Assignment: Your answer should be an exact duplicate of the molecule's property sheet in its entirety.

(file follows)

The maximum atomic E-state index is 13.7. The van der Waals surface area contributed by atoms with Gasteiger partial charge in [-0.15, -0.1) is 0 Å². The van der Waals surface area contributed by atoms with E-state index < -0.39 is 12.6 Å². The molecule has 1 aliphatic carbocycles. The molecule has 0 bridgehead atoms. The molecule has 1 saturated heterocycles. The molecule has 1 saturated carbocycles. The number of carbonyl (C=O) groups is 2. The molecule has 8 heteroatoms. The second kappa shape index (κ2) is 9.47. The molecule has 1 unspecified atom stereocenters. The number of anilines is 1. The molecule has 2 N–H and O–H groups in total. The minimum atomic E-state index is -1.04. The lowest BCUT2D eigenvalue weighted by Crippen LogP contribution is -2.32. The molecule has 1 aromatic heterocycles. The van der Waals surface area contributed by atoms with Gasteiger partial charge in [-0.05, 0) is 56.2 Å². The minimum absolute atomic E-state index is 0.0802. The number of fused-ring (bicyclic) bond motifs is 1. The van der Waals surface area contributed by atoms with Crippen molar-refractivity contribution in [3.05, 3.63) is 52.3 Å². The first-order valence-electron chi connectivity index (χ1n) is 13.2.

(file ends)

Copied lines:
The maximum atomic E-state index is 13.7. The van der Waals surface area contributed by atoms with Gasteiger partial charge in [-0.15, -0.1) is 0 Å². The van der Waals surface area contributed by atoms with E-state index < -0.39 is 12.6 Å². The molecule has 1 aliphatic carbocycles. The molecule has 0 bridgehead atoms. The molecule has 1 saturated heterocycles. The molecule has 1 saturated carbocycles. The number of carbonyl (C=O) groups is 2. The molecule has 8 heteroatoms. The second kappa shape index (κ2) is 9.47. The molecule has 1 unspecified atom stereocenters. The number of anilines is 1. The molecule has 2 N–H and O–H groups in total. The minimum atomic E-state index is -1.04. The lowest BCUT2D eigenvalue weighted by Crippen LogP contribution is -2.32. The molecule has 1 aromatic heterocycles. The van der Waals surface area contributed by atoms with Gasteiger partial charge in [-0.05, 0) is 56.2 Å². The minimum absolute atomic E-state index is 0.0802. The number of fused-ring (bicyclic) bond motifs is 1. The van der Waals surface area contributed by atoms with Crippen molar-refractivity contribution in [3.05, 3.63) is 52.3 Å². The first-order valence-electron chi connectivity index (χ1n) is 13.2.